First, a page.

That should be "a laser-cut Cupid automaton". It has Greek roots, like "phenomenon".
Kinda cutting it close to the Valentine wire, ain'tcha?
Well said. I was about to post the same comment!
No, it's a neologism used by automata creators -- they use the latinate plural form as a singular, and have done for at least a decade.
Maybe that form is more popular with British builders. I'm only familiar with the traditional automaton (singular) and automata (plural) forms but I know that automata building is popular over there. It used to be an interest of mine, along with puppetry and puppet building.
That cupid is a cool design, in any case - thanks. I think I need to get a laser cutter now before I get a 3D printer. Arthritis would be much less of a barrier with either of them. I owe you a laser-cut cupid if I ever get one.
It would surprise me if that were intentional. It rather looks like an example of the broader development where English speakers are losing the distinction between singular and plural in Greek/Latin-based words: criteri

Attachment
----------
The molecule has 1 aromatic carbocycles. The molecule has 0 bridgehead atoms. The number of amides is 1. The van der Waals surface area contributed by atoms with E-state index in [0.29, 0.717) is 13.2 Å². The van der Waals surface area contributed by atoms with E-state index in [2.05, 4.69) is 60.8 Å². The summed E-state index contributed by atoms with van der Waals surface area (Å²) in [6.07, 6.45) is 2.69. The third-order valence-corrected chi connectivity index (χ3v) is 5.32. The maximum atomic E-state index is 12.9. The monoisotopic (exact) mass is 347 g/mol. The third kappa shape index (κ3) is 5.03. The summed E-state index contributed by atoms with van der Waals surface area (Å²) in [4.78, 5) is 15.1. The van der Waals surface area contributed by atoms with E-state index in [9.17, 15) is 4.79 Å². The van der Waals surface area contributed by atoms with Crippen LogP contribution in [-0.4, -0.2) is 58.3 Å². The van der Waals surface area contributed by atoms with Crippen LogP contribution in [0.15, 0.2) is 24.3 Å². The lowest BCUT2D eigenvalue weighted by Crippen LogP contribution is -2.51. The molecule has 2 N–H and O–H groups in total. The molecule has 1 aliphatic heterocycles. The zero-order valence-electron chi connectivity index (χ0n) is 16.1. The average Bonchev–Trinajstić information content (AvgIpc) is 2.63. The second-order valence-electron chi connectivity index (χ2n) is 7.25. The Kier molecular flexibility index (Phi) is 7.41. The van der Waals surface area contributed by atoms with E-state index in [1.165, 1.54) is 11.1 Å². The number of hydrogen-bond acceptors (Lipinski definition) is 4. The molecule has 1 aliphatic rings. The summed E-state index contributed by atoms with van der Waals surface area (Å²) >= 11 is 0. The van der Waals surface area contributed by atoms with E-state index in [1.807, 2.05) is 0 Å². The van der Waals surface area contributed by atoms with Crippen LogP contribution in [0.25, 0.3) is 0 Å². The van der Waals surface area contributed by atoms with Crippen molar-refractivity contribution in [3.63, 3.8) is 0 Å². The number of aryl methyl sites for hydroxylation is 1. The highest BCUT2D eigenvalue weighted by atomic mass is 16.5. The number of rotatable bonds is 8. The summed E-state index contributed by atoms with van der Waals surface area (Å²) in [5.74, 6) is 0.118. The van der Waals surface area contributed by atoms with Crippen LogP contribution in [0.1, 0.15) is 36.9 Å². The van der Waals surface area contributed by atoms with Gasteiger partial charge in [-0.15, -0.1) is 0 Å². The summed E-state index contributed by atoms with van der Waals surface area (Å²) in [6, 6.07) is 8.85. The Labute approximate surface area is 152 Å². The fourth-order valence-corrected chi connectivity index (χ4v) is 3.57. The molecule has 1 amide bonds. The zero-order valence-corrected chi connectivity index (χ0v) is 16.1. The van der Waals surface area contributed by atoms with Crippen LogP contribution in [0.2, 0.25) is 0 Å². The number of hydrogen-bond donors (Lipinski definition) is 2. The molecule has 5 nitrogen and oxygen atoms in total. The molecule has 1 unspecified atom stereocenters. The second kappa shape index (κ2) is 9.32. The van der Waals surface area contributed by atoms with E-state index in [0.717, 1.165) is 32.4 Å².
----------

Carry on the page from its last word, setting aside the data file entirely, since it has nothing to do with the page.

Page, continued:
umon/criteria, phenomenon/phenomena, visum/visa, fungus/fungi, etc.
Greengrocers have been using apostrophes in plurals for longer than that
"Criterium" is a particular kind of bike race. I think you're looking for "criterion."
Woops, you're right. Criterium is the version in Dutch, my native language. Welp. At least we know a plural when we see one. (Except for data, sorry to say.)
I could be way off base here, but I would take issue with it being called an Automata/on at all. after all, is it self operating? I would think it would need to have some sort of mechanism to continue operation without manual input.
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